WHO tightens air quality recommendations to face lethal pollution

Geneva, Sep 22 (EFE).- The World Health Organization on Wednesday issued its new air quality recommendations, the toughest since 2005, in a bid to prevent the death of nearly 7 million people a year due to pollution.

The new guidelines lowered the bar of the maximum recommended amount of the most harmful matter in the air (particulates, ozone, nitrogen dioxide, sulfur dioxide and carbon monoxide).

WHO revised downwards the danger level of suspended particles with a diameter of less than 2.5 microns (PM 2.5) from 25 micrograms per cubic meter of air in a day to 15 micrograms.

The recommendation for particles with a higher diameter (PM 10) has been lowered from 50 to 45 micrograms per cubic meter of air in a day.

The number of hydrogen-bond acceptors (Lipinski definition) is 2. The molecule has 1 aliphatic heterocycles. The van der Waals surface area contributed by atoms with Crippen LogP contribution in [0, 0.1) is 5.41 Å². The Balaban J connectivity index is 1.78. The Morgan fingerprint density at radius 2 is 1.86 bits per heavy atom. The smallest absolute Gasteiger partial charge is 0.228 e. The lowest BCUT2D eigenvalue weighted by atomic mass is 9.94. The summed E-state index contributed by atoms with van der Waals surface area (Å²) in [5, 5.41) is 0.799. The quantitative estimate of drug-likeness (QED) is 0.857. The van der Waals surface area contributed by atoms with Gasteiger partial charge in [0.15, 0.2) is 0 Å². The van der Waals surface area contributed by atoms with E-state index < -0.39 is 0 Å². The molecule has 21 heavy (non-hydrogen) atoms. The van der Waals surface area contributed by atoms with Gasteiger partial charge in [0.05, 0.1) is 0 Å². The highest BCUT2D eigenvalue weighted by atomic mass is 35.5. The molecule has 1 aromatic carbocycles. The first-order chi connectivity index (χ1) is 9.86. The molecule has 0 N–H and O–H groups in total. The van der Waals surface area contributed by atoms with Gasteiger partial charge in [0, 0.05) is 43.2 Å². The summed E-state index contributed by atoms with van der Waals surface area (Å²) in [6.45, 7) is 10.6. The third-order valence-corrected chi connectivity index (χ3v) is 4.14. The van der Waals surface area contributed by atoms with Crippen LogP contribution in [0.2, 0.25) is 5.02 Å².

These two types of suspended particulars, usually coming from the burning of fossil fuels, are considered dangerous to health as they can penetrate the lungs.

The smaller ones are even more harmful, as they can reach the bloodstream, according to the WHO.

Some 90 percent of the deaths caused by PM 2.5 can be avoided by following the new guidelines which are not in principle mandatory by law. EFE


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